Storing solar energy as hydrogen is a promising way for developing comprehensive renewable energy systems. To accomplish this, traditional solar panels can be used to generate an electrical current that splits water molecules into oxygen and hydrogen, the latter being considered a form of solar fuel. However, the cost of producing efficient solar panels makes water-splitting technologies too expensive to commercialize. EPFL scientists have now developed a simple, unconventional method to fabricate high-quality, efficient solar panels for direct solar hydrogen production with low cost.
The work is published in Nature Communications.
Many different materials have been considered for use in direct solar-to-hydrogen conversion technologies but "2-D materials" have recently been identified as promising candidates. In general these materials—which famously include graphene—have extraordinary electronic properties. However, harvesting usable amounts of solar energy requires large areas of solar panels, and it is notoriously difficult and expensive to fabricate thin films of 2-D materials at such a scale and maintain good performance.
Kevin Sivula and colleagues at EPFL addressed this problem with an innovative and cheap method that uses the boundary between two non-mixing liquids. The researchers focused on one of the best 2-D materials for solar water splitting, called "tungsten diselenide". Past studies have shown that this material has a great efficiency for converting solar energy directly into hydrogen fuel while also being highly stable. Cont'd...
Seeking to help states better address the value proposition of solar+storage systems, the Interstate Renewable Energy Council, Inc. (IREC) engaged Clean Power Research (CPR) to develop a methodology that could be used to value solar energy coupled with battery storage. The methodology described in the report can be applied in any location. It focuses on Hawaii as an example, as it is likely to be an early adopter of storage regulations.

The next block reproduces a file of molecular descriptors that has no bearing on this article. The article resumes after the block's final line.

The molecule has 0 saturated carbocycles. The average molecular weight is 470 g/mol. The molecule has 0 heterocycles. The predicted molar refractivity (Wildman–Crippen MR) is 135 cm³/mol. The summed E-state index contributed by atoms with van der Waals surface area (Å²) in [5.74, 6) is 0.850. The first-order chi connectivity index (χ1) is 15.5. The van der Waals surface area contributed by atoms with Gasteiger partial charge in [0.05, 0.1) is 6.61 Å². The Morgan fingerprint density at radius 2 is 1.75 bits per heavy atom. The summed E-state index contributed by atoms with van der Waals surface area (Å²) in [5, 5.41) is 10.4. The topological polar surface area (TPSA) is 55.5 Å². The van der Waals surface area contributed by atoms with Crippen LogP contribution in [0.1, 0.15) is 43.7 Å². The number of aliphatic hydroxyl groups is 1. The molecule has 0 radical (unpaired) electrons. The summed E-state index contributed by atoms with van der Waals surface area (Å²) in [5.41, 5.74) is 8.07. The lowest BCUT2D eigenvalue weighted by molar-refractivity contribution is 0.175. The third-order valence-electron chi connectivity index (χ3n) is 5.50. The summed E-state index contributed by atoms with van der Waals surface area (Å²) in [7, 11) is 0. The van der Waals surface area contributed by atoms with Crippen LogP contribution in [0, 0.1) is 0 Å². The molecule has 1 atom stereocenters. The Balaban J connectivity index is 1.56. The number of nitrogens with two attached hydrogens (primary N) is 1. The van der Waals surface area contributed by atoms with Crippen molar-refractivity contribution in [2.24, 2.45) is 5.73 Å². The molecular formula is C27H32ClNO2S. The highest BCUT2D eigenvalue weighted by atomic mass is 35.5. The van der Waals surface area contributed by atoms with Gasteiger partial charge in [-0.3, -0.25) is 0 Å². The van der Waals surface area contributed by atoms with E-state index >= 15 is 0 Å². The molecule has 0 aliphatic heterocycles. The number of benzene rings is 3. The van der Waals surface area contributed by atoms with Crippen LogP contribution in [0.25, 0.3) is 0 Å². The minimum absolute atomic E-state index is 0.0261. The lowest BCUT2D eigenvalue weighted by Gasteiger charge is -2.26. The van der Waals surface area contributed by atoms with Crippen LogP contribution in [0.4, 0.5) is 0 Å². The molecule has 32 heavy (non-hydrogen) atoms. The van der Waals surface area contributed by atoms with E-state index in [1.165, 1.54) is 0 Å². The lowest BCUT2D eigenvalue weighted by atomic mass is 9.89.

"The concept of adding batteries alongside a utility customer's solar array intrigues utility customers, solar developers, and utility planners on several levels, but the underlying question for everyone is whether adding batteries is 'worth it,'" says Jason Keyes, Partner at Keyes, Fox & Wiedman LLP, attorney for IREC and report collaborator.
Though still at a nascent stage, the recent rapid growth in the distributed energy storage market suggests that now is an opportune time to take a closer look at distributed energy storage, especially in combination with distributed solar, and the values it has to offer. The new IREC study lays out the methodology to do just that and sets forth a pathway for more robust analysis and dialogue. Cont'd...
Today, 24M emerged from stealth mode to introduce the semisolid lithium-ion cell, a revolutionary technology that solves the grand challenge of energy storage by enabling a new, cost-effective class of the lithium-ion battery. 24M’s semisolid lithium-ion is the most significant advancement in lithium-ion technology in more than two decades and combines an overhaul in battery cell design with a series of manufacturing innovations that, when fully implemented, will slash today’s lithium-ion costs by 50% and improve the performance of lithium-ion batteries. The technology will accelerate the global adoption of affordable energy storage.